The provision has achieved the mandated women representation across the parliaments, but this is mainly achieved by keeping women under the PR roster than fielding women candidates under the FPTP. This election 235 women have registered their candidacies (out of 2,526 candidates which is 10.25 percent) for the House of Representatives and 297 women are competing for provincial assemblies (out of 3,476 candidates, which is just 8.54 percent).
At executive bodies (for instance, council of ministers), the track record has been dismal. The councils have been dominated by men for most of the time. Women accounted for 26 percent in the federal council of ministers and around 20 percent across the provincial councils of ministers.
Within the eight members elected by each provinces for the National Assembly, at least three have to be women, one Dalit, and one member with a disability or from a minority group. Three persons including one woman are nominated by the President on the recommendation of the Government of Nepal.
Criticism and advantage of the parallel voting system
When a combination of FPTP and the PR system is used, the PR system negates the shortcomings of the FPTP.
In FPTP, a winner-takes-it-all method, candidates with the most votes win even if their share of votes is much lesser than the votes that have rejected them (for instance, even if the top candidate gets 34% in a voter base of 100 and among three popular candidates, the winning candidate will get to represent the rest of the 66% of the voters who have rejected the top candidate).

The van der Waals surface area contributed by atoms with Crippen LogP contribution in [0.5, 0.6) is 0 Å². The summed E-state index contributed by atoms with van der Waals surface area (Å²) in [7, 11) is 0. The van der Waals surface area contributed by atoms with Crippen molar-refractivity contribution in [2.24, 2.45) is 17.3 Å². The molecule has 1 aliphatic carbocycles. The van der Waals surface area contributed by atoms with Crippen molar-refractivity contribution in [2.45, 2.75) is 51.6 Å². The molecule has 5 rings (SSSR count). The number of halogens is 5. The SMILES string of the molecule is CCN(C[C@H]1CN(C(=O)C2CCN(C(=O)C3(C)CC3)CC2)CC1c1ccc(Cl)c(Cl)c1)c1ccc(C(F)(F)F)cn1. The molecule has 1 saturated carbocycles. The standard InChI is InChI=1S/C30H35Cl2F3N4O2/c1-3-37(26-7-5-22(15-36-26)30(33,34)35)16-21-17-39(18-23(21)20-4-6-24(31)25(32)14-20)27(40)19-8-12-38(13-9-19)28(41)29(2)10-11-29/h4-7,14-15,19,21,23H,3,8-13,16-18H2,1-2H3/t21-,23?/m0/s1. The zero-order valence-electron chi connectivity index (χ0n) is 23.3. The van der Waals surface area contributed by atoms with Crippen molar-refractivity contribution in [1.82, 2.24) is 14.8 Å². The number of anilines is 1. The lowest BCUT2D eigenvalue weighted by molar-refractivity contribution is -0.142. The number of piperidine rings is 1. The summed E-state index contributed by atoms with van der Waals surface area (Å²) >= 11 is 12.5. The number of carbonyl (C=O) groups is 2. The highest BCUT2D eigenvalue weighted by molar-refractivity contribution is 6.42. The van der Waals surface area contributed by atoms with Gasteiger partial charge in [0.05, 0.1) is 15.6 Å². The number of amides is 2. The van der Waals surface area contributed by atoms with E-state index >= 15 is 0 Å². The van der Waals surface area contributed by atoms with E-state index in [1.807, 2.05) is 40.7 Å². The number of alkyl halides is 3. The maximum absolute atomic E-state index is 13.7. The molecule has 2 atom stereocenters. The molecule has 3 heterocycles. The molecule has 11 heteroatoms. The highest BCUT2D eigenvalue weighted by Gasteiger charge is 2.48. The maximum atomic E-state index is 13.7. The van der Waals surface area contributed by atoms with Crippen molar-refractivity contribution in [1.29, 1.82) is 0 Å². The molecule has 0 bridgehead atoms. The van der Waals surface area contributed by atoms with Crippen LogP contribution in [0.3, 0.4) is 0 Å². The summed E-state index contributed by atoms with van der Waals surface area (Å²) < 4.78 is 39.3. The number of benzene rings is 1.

FPTP also favors larger parties who have a history of institutional outreach (like Nepali Congress and CPN (UML)) and regionally concentrated parties (Madhesh based parties like People’s Socialist Party and Loktantrik Samajbadi Party Nepal) barring smaller parties to penetrate with their ideology and agendas.
The parallel system of voting allows smaller parties to secure representation in the legislature. And the larger parties have to obtain support from the smaller parties to form the government ensuring that the larger parties don’t take over completely. This allows fresh ideologies and matters that are swept under the carpet (for instance, corruption scandals) to find their space.
Last election, Bibeksheeel Sajha garnered 2.22 percent PR votes but couldn't secure any PR seats for failing at reaching the threshold. The three percent threshold could secure at least three PR seats.
Based on the recent local election outcomes, chances are that new parties like media personality Rabi Lamichhane-led Rastriya Swatantra Party may score big, cutting down seats of the larger political parties.